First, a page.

The recent press coverage on Neil Woodford’s investment portfolios (find a typical article from The Guardian here), has reminded us all that making consistent investment returns is not as simple as it may seem.
At its core, you are trying to buy assets that will be worth more later than it cost you to purchase them. Sometimes you are only interested in the increase in the share price, but for others it will be the combination of income and a rise in capital value that makes an investment worth having.
Selecting which assets to hold or sell, and which to avoid in the first place, has always been a complex problem. Traditionally, fund managers have selected a basket of investments and sold the rights to capital and income to retail investors, but over time economists and mathematicians have noticed that performance has not been as good as you might reasonably expect, especially after accounting for charges.
As a wild generalisation, most fund managers will underperform a given market, especially as their direct costs and fees will be a drag on the ultimate investment return. Digging through the research on investment returns has produced the idea that stock picking (this is looking for the “right” shares and buying only them), is ultimately hard to consistently do over the long term. Fund managers may obtain a temporary advantage, by having a better statistical model or better information, but in the long term their performance may return back to the average or market.
Modern Portfolio Theory earned Harry Markowitz a 1952 Nobel prize in economics. This suggests that diversification is a way of reducing risk by holding assets across sectors, asset types and geographical markets. Various critics suggest that this is not a realistic way of looking at the world, as the assumptions necessary are too general, but it does offer a solid basis for some more specific choices in fund selection.
The key metrics for a successful investment return are considered these days to be “time in the market”; diversity; and a suitable level of volatility. Stock picking is considered much less important than it once was. The practical outcome for an individual investor is to:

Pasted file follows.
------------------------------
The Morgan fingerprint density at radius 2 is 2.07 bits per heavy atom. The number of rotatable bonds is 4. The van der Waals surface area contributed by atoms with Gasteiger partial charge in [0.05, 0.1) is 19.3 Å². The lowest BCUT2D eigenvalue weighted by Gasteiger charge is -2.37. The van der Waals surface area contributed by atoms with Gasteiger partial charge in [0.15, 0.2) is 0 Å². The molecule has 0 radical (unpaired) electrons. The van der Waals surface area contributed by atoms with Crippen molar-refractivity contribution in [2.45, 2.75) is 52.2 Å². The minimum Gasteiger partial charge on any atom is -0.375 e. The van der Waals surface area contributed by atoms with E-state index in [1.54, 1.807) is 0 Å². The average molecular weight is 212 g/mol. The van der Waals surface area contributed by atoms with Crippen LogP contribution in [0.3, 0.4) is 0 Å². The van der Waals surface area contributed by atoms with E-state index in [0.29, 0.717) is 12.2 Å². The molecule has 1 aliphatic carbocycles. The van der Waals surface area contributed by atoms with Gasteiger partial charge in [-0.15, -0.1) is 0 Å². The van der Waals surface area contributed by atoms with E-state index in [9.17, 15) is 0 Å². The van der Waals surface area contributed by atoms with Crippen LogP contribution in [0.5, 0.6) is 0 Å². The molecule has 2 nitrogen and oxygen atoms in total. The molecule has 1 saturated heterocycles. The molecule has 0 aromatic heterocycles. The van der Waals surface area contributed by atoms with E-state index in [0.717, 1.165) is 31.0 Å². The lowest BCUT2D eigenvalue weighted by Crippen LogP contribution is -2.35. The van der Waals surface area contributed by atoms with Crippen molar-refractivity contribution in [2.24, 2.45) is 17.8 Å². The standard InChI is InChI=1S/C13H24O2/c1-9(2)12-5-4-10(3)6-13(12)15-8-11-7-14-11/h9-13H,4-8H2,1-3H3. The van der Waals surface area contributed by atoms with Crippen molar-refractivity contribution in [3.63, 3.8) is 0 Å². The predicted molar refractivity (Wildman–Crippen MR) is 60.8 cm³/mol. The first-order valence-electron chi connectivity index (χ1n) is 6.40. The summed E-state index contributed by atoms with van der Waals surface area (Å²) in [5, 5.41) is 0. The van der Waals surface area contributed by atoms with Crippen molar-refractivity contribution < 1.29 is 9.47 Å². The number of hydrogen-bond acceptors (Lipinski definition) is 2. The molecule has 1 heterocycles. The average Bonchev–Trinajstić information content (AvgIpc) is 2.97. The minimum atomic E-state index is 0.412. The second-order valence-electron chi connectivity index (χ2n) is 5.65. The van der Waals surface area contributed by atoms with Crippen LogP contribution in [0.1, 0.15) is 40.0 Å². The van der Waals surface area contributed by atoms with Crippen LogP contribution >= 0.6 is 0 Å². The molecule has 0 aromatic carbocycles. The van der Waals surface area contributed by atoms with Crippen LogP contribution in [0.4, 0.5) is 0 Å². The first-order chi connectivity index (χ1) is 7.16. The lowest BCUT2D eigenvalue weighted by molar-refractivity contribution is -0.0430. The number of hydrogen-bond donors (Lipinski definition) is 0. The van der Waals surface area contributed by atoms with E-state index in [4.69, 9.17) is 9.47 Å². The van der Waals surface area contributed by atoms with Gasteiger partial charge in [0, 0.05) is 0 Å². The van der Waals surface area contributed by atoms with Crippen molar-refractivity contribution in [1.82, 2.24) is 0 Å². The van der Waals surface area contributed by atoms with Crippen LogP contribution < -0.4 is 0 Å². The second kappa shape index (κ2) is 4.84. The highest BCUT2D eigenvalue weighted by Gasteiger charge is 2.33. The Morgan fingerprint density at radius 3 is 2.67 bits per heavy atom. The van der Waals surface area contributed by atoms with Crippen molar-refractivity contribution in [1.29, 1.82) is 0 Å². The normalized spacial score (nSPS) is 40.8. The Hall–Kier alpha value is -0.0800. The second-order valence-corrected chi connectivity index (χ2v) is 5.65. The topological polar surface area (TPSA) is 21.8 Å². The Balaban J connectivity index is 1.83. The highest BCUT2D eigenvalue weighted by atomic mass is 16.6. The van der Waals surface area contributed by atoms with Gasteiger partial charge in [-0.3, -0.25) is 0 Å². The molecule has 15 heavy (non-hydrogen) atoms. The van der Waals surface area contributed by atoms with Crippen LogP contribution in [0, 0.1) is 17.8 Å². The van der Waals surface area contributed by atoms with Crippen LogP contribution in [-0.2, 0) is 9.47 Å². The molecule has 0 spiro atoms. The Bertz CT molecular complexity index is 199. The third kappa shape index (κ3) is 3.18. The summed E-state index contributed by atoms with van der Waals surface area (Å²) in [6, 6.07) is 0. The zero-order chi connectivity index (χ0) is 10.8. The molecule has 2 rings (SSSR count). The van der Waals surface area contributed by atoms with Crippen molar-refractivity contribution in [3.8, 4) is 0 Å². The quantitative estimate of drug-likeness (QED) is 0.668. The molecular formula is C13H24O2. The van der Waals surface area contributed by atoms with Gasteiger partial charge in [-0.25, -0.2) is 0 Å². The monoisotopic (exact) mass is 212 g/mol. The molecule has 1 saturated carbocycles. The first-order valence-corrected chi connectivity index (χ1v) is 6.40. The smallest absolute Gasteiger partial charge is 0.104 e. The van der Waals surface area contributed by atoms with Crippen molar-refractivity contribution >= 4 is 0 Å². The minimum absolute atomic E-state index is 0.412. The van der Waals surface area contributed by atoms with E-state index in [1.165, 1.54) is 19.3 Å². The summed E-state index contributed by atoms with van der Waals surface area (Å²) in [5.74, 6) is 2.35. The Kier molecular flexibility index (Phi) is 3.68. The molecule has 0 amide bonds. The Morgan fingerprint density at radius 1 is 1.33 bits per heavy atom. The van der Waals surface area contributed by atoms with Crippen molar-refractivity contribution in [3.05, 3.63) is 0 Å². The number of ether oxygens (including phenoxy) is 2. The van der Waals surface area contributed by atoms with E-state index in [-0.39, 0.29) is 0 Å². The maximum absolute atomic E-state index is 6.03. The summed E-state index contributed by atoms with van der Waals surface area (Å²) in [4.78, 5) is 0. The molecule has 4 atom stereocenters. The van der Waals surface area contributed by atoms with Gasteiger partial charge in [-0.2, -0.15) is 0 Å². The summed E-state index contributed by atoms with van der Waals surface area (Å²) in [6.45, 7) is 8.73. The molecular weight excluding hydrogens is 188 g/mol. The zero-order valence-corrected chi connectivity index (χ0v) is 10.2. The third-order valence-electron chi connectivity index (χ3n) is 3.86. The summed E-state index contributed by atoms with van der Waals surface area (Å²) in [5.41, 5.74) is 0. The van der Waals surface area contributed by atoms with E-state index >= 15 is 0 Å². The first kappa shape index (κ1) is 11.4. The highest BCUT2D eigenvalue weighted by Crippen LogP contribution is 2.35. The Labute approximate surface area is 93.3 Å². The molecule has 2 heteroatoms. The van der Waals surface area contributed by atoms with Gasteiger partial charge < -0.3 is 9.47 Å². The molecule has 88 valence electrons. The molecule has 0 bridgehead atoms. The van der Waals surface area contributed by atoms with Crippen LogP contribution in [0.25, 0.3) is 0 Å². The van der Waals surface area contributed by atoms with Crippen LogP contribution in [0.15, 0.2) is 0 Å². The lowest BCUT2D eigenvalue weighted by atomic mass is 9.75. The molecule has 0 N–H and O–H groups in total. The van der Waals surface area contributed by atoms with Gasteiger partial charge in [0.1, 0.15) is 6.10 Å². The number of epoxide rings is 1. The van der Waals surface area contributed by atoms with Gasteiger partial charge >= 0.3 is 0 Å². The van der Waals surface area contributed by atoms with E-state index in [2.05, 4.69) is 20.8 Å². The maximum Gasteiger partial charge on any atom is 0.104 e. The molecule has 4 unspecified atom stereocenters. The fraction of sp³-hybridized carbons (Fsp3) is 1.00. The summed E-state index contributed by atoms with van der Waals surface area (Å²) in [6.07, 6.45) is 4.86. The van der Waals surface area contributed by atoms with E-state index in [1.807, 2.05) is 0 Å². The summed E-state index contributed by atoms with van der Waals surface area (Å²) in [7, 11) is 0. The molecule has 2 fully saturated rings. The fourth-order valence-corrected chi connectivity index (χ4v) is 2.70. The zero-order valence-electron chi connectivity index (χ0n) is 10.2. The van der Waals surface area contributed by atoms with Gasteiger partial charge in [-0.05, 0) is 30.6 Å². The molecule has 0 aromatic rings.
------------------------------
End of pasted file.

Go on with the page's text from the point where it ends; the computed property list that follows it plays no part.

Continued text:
Invest as much as comfortably possible, as soon as possible, without running short of cash to meet day to day expenditure.
Diversify the investment holdings; get advice to avoid putting too many eggs in one basket.
Ensure your portfolio is designed around your Attitude to Investment risk; ensure that you are not taking more or less risk that you are truly comfortable with.
Ensure that the diversification is across asset types, geographies, sectors and time periods. Advised portfolios are usually more highly diversified than self-selected ones.
Use tracker funds where the market is considered mature and information is readily available.
Use managed funds where the market is specialised, and an expert may achieve an advantage with specific knowledge.
Using an adviser is worth around 3% in increased returns according to a research study by Vanguard, by concentrating on helping you understand your Attitude to Investment Risk, asset allocation, low cost fund management, compliance to the model and behavioural coaching.
Manage cash to ensure that you never have to quickly sell an investment at a time which is not ideal within the market.
True diversity can be hard to achieve; the size of the UK listed market means that although there are a lot of UK unit trusts, they will often duplicate holdings, so lots of unit trust managers does not necessarily equate to a diverse holding.
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The information contained is for guidance only and does not constitute financial advice. It is based on our understanding of UK legislation, whether proposed or in force, and market practice at the time of writing. Levels, bases and reliefs from taxation may be subject to change. Accordingly, no responsibility can be assumed by Martin-Redman Partners its officers or employees, for any loss in connection with the content hereof and any such action or inaction.